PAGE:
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“The fact that I got to represent my country is such an honor, and something I never would have imagined possible when I started in this world of flowers!” Exclaims Dallas designer Jenny Thomasson, AIFD, AAF, PFCI, EMC. Jenny represented USA in the 2023 Interflora World Cup in Manchester, England where she placed in the Top 10. How did she accomplish this feat? This was not the talented Texan’s first rodeo! Jenny enjoys expanding her career with lessons learned through competition. In 2018, Jenny took second in the Gateway to America's Cup competition. She was the USA representative in the 2019 World Floral Art Contest in China. In 2022, she was awarded first place at the FTD America's Cup competition. Smithers-Oasis participated in the sponsorship of this international event. Jenny shared a few details. How rewarding does it feel to work hard and see your efforts succeed? “It's all encompassing,” says Jenny. “I put up this big vision of what I wanted to accomplish.I feel really proud.”


Taking the first step

If someone is dreaming of competition, but they don’t quite have the level of skill needed, what would Jenny suggest as a first step?

“Your first step is to do something every single day. Study. Practice. Even five or 10 minutes, or an hour,” Jenny suggests “make something that isn't on a ticket sheet or somebody else's agenda, every day. Study with designers, take workshops, go to symposium, go to conferences, buy books, subscribe to international magazines. Completely absorb everything possible. Expose yourself to a wider range of floristry.”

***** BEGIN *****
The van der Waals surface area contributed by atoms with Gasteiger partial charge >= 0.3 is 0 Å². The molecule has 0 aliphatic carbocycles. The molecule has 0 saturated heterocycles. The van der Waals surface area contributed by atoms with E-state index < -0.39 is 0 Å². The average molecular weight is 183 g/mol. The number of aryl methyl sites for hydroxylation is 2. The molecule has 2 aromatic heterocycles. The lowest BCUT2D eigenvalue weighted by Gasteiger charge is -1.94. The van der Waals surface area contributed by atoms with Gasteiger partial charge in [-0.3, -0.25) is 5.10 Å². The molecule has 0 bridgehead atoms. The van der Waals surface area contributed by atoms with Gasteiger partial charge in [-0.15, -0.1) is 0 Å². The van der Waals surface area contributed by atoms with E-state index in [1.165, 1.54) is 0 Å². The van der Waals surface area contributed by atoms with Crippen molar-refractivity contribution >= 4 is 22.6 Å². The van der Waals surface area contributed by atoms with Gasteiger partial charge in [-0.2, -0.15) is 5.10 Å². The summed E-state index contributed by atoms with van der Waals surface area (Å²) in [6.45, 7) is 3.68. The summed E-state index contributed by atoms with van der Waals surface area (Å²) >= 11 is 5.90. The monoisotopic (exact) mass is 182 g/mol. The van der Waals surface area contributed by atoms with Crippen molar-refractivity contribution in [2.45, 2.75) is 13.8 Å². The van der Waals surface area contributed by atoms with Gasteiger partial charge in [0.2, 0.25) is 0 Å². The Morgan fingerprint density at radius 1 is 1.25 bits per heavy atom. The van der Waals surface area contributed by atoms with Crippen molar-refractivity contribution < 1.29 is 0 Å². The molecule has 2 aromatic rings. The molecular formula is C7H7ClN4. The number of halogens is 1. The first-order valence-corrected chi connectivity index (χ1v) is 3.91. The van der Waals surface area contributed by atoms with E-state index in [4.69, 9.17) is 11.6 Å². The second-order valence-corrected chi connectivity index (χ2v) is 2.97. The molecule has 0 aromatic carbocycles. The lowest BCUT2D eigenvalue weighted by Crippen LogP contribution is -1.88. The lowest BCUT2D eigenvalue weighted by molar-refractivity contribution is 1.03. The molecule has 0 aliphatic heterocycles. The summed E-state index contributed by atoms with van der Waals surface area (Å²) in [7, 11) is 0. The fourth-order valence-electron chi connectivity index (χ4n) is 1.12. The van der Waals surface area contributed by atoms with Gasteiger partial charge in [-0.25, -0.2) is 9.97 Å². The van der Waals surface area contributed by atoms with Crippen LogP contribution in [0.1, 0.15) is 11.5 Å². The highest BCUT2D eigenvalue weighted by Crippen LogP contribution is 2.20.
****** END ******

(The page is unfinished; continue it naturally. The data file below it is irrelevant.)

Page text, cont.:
Jenny loves that buzzing feeling of adrenaline she gets in design zone. “Few things in this world give you that natural rush. When you can get that with nature, with flowers, it only makes it more powerful.”

During competition you feel the presence of the audience and other competitors. If you only practice solo in your studio you can’t replicate that sense of urgency. Prepare for that undercurrent of energy by having designers join you in timed design while sharing a workbench.

Practice in advance for the surprise package. Ask someone to randomly pull flowers from the cooler, select containers, offer a theme and set a timer. Approach this like a true competition and design with the evaluator in mind. “Not the ‘Oh, this is pretty.’ No, this has to be competition pretty, which is a completely different thing,” offers Jenny. Learn to trust your talent and be decisive when you have an idea.


World Cup Prep

“We got the brief in January. I sketched ideas for two months. I knew I needed focus. I went to Sweden and stayed with Per Benjamin for a few days. It was really great to sit down with somebody who has competed before and brainstorm ideas.”

 During a competition, you develop a connection to people that you may not have met before and may never see again. In that space of time, you feel interconnected. Sharing a passion. There is a lot of emotion, talent, and time invested psychologically, mentally, and physically. “We were cheering each other on for what we knew took six to eight months or sometimes a year to put together.” Showing the world their interpretation of the task.